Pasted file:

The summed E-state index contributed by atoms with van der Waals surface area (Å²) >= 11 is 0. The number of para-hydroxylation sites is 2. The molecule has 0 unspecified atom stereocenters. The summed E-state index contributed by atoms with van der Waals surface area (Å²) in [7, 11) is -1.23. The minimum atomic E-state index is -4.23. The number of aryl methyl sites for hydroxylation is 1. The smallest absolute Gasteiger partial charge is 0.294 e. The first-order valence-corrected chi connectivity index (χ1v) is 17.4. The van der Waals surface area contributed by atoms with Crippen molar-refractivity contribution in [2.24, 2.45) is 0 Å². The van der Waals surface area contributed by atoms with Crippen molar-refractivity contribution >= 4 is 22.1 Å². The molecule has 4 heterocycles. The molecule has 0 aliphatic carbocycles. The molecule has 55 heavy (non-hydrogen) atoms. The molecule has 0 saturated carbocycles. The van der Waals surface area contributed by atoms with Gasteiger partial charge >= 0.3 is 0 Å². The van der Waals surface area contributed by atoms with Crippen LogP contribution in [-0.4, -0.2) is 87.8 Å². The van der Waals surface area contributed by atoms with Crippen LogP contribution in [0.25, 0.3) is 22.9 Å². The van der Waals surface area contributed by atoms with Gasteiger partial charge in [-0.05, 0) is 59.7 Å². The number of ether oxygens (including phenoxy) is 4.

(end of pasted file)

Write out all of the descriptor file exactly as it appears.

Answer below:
The summed E-state index contributed by atoms with van der Waals surface area (Å²) >= 11 is 0. The number of para-hydroxylation sites is 2. The molecule has 0 unspecified atom stereocenters. The summed E-state index contributed by atoms with van der Waals surface area (Å²) in [7, 11) is -1.23. The minimum atomic E-state index is -4.23. The number of aryl methyl sites for hydroxylation is 1. The smallest absolute Gasteiger partial charge is 0.294 e. The first-order valence-corrected chi connectivity index (χ1v) is 17.4. The van der Waals surface area contributed by atoms with Crippen molar-refractivity contribution in [2.24, 2.45) is 0 Å². The van der Waals surface area contributed by atoms with Crippen molar-refractivity contribution >= 4 is 22.1 Å². The molecule has 4 heterocycles. The molecule has 0 aliphatic carbocycles. The molecule has 55 heavy (non-hydrogen) atoms. The molecule has 0 saturated carbocycles. The van der Waals surface area contributed by atoms with Gasteiger partial charge >= 0.3 is 0 Å². The van der Waals surface area contributed by atoms with Crippen LogP contribution in [-0.4, -0.2) is 87.8 Å². The van der Waals surface area contributed by atoms with Crippen LogP contribution in [0.25, 0.3) is 22.9 Å². The van der Waals surface area contributed by atoms with Gasteiger partial charge in [-0.05, 0) is 59.7 Å². The number of ether oxygens (including phenoxy) is 4.